Making Welfare Work

Policy Backgrounders | Welfare

No. 143
Thursday, December 04, 1997
by Dr. Merrill Matthews & Kristin A. Becker


Conclusion

The states that have successfully reformed their welfare systems demonstrate once again that incentives work. When states adopt incentives that encourage people to take a job and help them make the transition so they can keep it, the welfare caseload drops dramatically.

"The Conference of Mayors sought more federal money to create make-work jobs - showing that this powerful group still misunderstands the principles of reform."

The states that have not successfully reformed point out the obstacles to making welfare reform work. Unfortunately, it is not clear at present whether welfare-to-work efforts will be successful nationwide. Thus a request from the U.S. Conference of Mayors for more federal money to create more jobs for welfare recipients shows how one powerful group still misunderstands the need to put welfare recipients into real jobs, preferably in the private sector. For example, the Full Employment Program adopted in Oregon and several other states uses a welfare recipient's cash allotment to subsidize a newly created private-sector job. That job can supply the welfare recipient with new hope, new skills and a new sense of dignity. The Conference of Mayors' approach, by contrast, would use public money to create public, make-work jobs with no future and no hope.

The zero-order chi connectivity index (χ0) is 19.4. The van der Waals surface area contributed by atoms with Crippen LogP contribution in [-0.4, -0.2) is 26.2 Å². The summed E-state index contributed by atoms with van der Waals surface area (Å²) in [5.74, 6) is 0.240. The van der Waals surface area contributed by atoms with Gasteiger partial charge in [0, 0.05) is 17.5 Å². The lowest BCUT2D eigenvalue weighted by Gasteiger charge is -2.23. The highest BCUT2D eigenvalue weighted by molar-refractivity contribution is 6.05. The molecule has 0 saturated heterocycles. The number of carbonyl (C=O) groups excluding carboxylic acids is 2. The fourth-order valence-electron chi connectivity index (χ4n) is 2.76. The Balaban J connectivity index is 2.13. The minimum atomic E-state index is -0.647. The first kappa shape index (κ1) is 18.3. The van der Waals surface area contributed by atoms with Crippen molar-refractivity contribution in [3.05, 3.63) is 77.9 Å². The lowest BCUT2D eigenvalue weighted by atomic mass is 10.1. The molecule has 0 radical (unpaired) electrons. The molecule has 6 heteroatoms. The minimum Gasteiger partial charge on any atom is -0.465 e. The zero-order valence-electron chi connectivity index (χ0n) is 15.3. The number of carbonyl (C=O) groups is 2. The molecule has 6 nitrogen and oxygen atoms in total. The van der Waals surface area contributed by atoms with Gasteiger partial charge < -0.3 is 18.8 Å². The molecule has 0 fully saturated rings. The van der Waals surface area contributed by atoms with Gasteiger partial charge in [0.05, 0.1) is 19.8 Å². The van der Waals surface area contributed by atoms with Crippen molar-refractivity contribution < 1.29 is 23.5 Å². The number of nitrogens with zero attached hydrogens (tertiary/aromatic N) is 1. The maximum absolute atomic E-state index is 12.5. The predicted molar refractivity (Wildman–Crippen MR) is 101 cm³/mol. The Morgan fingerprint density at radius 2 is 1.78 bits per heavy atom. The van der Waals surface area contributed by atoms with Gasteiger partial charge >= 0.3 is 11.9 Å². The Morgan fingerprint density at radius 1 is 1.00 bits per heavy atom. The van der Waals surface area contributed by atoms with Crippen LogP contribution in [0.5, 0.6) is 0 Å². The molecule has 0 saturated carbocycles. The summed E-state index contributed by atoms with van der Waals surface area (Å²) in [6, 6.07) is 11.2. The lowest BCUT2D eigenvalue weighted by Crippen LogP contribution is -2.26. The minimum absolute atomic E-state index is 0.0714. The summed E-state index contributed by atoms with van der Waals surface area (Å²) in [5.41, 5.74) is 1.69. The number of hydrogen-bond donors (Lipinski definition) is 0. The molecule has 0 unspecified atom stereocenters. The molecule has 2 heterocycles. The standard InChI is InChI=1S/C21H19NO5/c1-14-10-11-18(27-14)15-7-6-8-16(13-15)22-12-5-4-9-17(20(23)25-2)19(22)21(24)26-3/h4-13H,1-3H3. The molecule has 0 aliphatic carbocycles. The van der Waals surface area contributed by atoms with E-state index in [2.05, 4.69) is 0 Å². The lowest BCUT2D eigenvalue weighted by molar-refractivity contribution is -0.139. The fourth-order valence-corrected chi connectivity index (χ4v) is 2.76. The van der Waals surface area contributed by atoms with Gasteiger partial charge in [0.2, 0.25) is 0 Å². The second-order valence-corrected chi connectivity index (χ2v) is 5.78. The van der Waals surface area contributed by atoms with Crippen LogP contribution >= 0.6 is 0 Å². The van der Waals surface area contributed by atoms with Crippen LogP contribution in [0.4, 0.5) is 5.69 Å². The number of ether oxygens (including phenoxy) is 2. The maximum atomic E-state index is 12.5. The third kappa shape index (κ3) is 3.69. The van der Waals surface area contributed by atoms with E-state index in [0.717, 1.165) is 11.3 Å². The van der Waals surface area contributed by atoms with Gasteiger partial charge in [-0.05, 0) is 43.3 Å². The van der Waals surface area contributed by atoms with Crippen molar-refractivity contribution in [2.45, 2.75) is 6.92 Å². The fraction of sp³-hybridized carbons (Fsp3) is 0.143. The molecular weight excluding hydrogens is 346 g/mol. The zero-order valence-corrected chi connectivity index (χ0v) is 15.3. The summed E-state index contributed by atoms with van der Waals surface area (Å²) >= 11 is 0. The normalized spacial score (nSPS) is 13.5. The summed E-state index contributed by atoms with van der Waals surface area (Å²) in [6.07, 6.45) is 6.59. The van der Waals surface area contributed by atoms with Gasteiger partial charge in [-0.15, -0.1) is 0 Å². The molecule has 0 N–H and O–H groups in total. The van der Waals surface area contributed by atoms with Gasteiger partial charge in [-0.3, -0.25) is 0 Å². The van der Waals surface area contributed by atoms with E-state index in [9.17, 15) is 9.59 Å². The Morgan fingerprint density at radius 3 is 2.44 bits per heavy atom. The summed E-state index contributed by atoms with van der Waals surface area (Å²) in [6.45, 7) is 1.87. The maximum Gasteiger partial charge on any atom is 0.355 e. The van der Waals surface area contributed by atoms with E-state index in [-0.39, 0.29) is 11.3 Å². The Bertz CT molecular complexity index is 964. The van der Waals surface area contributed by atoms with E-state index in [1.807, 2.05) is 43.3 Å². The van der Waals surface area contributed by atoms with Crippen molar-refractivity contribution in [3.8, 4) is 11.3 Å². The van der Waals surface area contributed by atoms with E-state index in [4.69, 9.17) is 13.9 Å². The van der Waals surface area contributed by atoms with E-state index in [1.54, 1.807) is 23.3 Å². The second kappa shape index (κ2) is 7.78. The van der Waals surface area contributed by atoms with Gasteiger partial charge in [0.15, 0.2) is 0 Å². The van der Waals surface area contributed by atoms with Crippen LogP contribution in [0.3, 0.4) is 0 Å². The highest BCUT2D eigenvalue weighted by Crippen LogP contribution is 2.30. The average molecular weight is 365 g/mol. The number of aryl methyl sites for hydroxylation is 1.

Such a proposal does not end welfare; it simply puts cities, rather than individuals, on the welfare dole.

Unless elected officials, government employees, unions and the public are serious about welfare reform, the movement will die slowly, with critics saying "we told you so" - even as they continue to undermine reform efforts.

The question is not whether states can make welfare reform work; many already have. The question is whether opponents will scuttle these and other efforts and sentence millions of Americans to the continuing cycle of poverty and despair.

NOTE: Nothing written here should be construed as necessarily reflecting the views of the National Center for Policy Analysis or as an attempt to aid or hinder the passage of any bill before Congress.


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